For a good portion of the hearing, Wilson described Alec’s tragic upbringing in an abusive and hostile family environment.
His mother died when he was 12 but even before that, he’d made a habit of drinking alcohol, sniffing gas and doing drugs. His grandmother largely raised him, but she was an alcoholic herself and abusive toward him.
Alec and his siblings once discovered the body of another uncle who had died by suicide.
Alec spent two years in a residential treatment centre in Saskatchewan then returned to live in an Iqaluit foster home before running away to live with his grandmother again. All his bad habits resumed.
Wilson said Alec suffers from fetal alcohol spectrum disorder and attention deficit hyperactivity disorder.
Alec admitted he’d been unconscious “about 100 times” in his life due to drinking and fighting.
A neurologist diagnosed Alec with a seizure disorder — which Wilson said was due to alcohol abuse — and sometimes suffered as many as five seizures a day.
Three months before Alec killed Mathew, he moved in with his uncle. During that time, Alec tried to kill himself by slashing his own neck with a knife. Mathew tackled Alec and saved his life.
The two patched up the neck wound with Krazy Glue and bandages.
Because of the 1999 Supreme Court of Canada decision in R v. Gladue, judges must, if lawyers raise them during sentencing hearings, consider the adverse cultural impacts of aboriginal ancestry including colonialism, suicide, substance abuse, overcrowding and residential schools.
These are often referred to as “Gladue factors.”
But Crown prosecutor Bychok said in his written submission that Gladue doesn’t apply in this case.
“This is one of those cases where the appropriate sentence would be the same whether or not the offender was an Inuk.”
Bychok said that when officers arrived at the house, they did not think Alec was intoxicated. However, Wilson said in his submission that once at the RCMP detachment, the officers kept Alec overnight because he was too drunk.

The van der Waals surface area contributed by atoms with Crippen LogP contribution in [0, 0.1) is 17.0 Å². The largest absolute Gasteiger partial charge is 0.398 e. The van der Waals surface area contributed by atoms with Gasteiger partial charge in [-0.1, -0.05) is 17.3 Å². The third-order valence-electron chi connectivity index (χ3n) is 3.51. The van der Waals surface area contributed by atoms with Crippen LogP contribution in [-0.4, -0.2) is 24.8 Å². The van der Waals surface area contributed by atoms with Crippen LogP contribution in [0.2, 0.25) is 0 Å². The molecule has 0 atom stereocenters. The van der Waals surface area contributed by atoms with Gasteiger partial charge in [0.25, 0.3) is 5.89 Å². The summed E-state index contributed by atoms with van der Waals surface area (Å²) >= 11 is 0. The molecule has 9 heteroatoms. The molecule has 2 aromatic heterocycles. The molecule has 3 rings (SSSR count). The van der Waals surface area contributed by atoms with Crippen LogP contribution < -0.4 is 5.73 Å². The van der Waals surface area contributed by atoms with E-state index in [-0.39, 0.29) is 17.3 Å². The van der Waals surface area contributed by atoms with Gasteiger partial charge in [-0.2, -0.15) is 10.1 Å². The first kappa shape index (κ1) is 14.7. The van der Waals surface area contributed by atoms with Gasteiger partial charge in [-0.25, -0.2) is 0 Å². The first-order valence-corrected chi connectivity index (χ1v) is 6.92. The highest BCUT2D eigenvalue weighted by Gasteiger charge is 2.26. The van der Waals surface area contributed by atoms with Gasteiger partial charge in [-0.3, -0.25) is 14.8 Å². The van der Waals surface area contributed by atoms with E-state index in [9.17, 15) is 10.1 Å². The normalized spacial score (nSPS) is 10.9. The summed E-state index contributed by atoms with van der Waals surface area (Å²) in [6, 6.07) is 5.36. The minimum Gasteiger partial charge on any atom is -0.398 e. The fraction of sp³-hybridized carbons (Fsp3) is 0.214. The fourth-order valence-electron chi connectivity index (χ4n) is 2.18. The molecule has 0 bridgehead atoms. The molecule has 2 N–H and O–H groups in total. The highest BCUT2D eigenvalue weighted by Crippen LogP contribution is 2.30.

Ultimately, Bychok said any reasonable person “must have known that Mathew’s life would have been in jeopardy,” after suffering such “demonstrative, gruesome injuries.”
Bychok told Justice Johnson that the “vicious, brutal, deliberate assault” was “close to near murder.”
“In this case, Alec knew exactly what was going on every step of the way,” Bychok said in a loud voice, even pointing at Alec in the courtroom.
And Wilson said Alec had no motive — something Bychok vehemently denied.
Bychok pointed to a statement Alec gave to police about living with his uncle.
“I was living with him for three months. And those things, little things that piss you off each day and day and day, just boils up and then it comes out when you get drunk, that’s what happens. Everything’s bottled up inside. Then every little thing that used to piss me off about, just came out when we started fighting. He was just trying to help me.”
Although Wilson himself called the beating “senseless,” he read a letter to Johnson in which Alec apologized to his family and said he’s remorseful.
“I accept full responsibility,” Wilson said, reading Alec’s letter. “I’m truly sorry for letting my community down.
“I take full responsibility. He was more than an uncle, he was a friend.”
Bychok is asking Johnson for a prison sentence of between 10 and 13 years. Wilson is asking for a five-year sentence.
Johnson expects to hand down a decision May 27.